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CVS, Walgreens illegally marketed ‘unapproved’ eye drops, FDA says

CVS and Walgreens claim to have stopped selling the eye drops, and consumers who previously purchased them can get full refunds

Similasan AG Pink Eye Relief and CVS Health Pink Eye Drops at a CVS store in downtown Boston on Sept. 12, 2023.Ike Swetlitz/Source: Ike Swetlitz/Bloomberg

WOONSOCKET, R.I. — The US Food and Drug Administration sent warning letters to CVS, Walgreens, and six other retail companies this week for selling over-the-counter eye drops that were illegally marketed and pose a public health concern.

US regulators said they consider the eye drops to be unapproved drugs, a violation of federal law. The drops are marketed, regulators say illegally, to treat conditions like conjunctivitis (also known as “pink eye”), cataracts, glaucoma, and other issues. Some of these eye drops include those marketed and branded by CVS and Walgreens.

The labels on some of the eye products, the FDA said Tuesday, say the products contain silver. Long-term use of drugs containing silver can cause areas of the skin and other body tissue, including the eye, to permanently turn gray or blue-gray, which is called “argyria.”


“Your ‘CVS Health Pink Eye Relief Drops’ is not generally recognized as safe and effective,” read the FDA’s letter to Karen S. Lynch, the president and CEO of Rhode Island-based CVS. The name of the retail giant’s contracted manufacturer for these drops was redacted.

Three different Walgreens-branded eye drops were deemed “concerning” by the FDA, including “Walgreens Allergy Eye Drops,” “Walgreens Stye Eye Drops,” and “Walgreens Pink Eye Drops.”

The pharmacy retailers have 15 days to respond to the FDA’s letter, which will require them to correct the violations. CVS and Walgreens claimed Wednesday to have stopped selling the eye drops named in the warning letters. Customers who previously purchased them can get full refunds, spokespeople from both chains said in a statement.

“Failure to correct the violations promptly may result in the FDA pursuing legal action,” the agency said in a news release. That action could include product seizure and/or a court order that would require a company to stop manufacturing and distributing an unapproved product.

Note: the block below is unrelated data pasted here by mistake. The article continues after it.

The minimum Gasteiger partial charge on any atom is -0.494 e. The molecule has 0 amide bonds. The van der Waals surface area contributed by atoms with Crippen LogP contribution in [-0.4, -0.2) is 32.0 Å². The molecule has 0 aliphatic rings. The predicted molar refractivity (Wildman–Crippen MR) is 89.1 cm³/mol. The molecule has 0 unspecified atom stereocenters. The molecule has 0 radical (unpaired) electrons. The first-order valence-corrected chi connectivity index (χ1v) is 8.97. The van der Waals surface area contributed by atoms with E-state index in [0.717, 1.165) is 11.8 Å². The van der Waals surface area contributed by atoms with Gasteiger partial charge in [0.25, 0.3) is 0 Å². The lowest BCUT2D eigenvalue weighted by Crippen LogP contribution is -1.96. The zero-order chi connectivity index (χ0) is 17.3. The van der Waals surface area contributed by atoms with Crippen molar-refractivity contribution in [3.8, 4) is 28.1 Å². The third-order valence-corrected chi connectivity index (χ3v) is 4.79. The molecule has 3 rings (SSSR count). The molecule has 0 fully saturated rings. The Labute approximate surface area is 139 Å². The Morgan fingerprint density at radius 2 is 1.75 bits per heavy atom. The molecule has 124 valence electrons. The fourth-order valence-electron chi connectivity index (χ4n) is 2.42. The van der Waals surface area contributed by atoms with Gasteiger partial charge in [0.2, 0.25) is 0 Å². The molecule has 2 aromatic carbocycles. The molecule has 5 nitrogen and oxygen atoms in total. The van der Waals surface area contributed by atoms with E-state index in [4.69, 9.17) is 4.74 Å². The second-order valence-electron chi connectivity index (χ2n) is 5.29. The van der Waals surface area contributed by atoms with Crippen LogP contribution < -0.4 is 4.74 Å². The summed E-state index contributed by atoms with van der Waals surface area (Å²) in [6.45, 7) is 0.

Jill Furman, director of the Office of Compliance for the FDA’s Center for Drug Evaluation and Research, said the agency will “continue to investigate” potentially harmful eye products and “ensure violative products stay off store shelves so that consumers can continue taking the medicines they need without concern.”

The FDA advised consumers using the eye products to speak to their doctors, and report any adverse reaction to the agency’s MedWatch program.

OcluMed LLC, TRP Company, Inc., DR Vitamin Solutions, Natural Opthalmics, Inc., Boiron Inc., and Similasan AG were also sent warning letters. US regulators placed Switzerland-based Similasan AG on an import alert list to stop their products from entering the country and reaching consumers. The FDA noted that Similasan AG’s facilities failed to follow basic quality and sterilization processes.

A spokesperson from Boiron told Bloomberg that the FDA did not cite safety issues or quality concerns about its eye drops. The company has sold the product in the United States since 1995. A spokesperson for OcluMed told the business publication it never received a “medically verified complaint” of bad reactions.

Representatives from the other companies who received warning letters from the FDA did not immediately respond to inquiries by the Boston Globe.

Alexa Gagosz can be reached at alexa.gagosz@globe.com. Follow her @alexagagosz and on Instagram @AlexaGagosz.